Community Research and Development Information Service - CORDIS

To exchange experience and best practice on the use of on-line information technology by administrations and on the establishment of procedures for conducting electronic administrative business between governments, companies and citizens.


During the G-7 Ministerial Conference devoted to the Information Society (Brussels 25-26 February) the G-7 members, along with the European Commission, decided to launch 11 pilot projects which are designed to demonstrate the potential benefits of the Information Society and to stimulate its deployment.

The key objectives of the pilot projects are to:

- Support international consensus on common principles for applications, access and interoperability of networks;
- Establish groundwork for cooperation among G-7 partners to create a critical mass to address the global Information Society issue;
- Create an opportunity for information exchange leading to further development of the Information Society;
- Identify and select exemplary projects with tangible, understandable, and demonstrable socio-economic and cultural benefits;
- Identify obstacles to implementing applications related to a global Information Society;
- Help create markets for new products and services.

The Government Online project offers a significant opportunity to share the effort and experience among G-7 members through collaborative projects, which will enable participating countries to use existing technology and know-how to achieve several objectives. These include:

- Making appropriate government information widely available;
- Improving the service to the public;
- Facilitating information exchange between governments;
- Reducing the number of paper transactions involved in government operations.


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The United Kingdom and Canada are responsible for the operational coordination of the Government On-line pilot project.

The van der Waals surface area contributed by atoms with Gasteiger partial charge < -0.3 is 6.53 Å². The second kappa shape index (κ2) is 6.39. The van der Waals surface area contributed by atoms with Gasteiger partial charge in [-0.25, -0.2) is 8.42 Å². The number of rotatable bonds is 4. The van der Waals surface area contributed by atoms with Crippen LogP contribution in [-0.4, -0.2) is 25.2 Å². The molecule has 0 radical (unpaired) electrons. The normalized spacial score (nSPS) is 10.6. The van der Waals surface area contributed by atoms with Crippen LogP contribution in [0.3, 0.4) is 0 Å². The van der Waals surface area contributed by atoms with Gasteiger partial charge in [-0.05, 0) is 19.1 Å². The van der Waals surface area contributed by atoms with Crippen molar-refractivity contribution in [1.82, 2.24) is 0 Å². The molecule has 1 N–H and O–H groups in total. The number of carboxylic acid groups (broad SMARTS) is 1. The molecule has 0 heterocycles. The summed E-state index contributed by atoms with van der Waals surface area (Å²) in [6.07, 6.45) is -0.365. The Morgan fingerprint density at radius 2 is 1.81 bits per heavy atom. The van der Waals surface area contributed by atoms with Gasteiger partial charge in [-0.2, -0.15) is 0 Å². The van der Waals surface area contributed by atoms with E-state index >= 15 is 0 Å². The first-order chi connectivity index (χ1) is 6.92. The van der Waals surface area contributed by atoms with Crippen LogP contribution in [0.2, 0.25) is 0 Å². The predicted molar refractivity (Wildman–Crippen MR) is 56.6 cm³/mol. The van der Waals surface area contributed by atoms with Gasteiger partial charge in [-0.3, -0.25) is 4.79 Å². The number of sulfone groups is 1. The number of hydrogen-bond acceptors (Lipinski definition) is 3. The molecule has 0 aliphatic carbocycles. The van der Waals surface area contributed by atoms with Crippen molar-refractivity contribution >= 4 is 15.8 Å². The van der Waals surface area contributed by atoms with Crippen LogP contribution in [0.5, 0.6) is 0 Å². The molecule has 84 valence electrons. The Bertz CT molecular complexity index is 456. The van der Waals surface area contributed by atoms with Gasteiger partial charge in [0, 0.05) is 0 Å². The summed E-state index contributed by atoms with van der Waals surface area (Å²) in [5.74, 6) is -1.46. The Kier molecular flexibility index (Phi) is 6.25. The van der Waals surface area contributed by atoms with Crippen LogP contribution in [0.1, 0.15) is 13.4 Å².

The project aims to promote collaboration in the area of best practices and to improve public services through the increased use of on-line systems. The implementation of the project is centred on three main themes:

- The increased use of electronic mail for communications with and within government;
- The provision of fully interactive, on-line services for more complex transactions, allowing the public to both obtain and provide information from a variety of locations;
- The development of on-line transaction processing for the support and delivery of routine services.

The first formal meeting of this project group was held in London on 27 and 28 March 1995, attended by Canada, the European Commission, France, Italy, Japan, the UK and the US. Whilst Germany was not able to attend the meeting, it has, nonetheless, indicated its intention to participate in the project.

Following the London meeting, eleven projects were proposed. Three of these projects were collaborative, illustrating messaging between G-7 project members, videoconferencing, and the delivery of government information electronically. The remaining proposals were national examples of initiatives that illustrate the objectives of the G-7. Each participating country submitted at least one demonstration proposal.

Several non-G-7 countries have already expressed an interest in participating in the project. It was agreed that, while other countries may participate in specific sub-projects or receive information about projects, the G-7 group would act as the steering/coordination group for the overall project. Ground rules for the participation of other parties in elements of the pilot project are to be established.

The strategy is to deliver measurable results by the year 2000 and to provide indicative demonstrations of projects by mid-1996.
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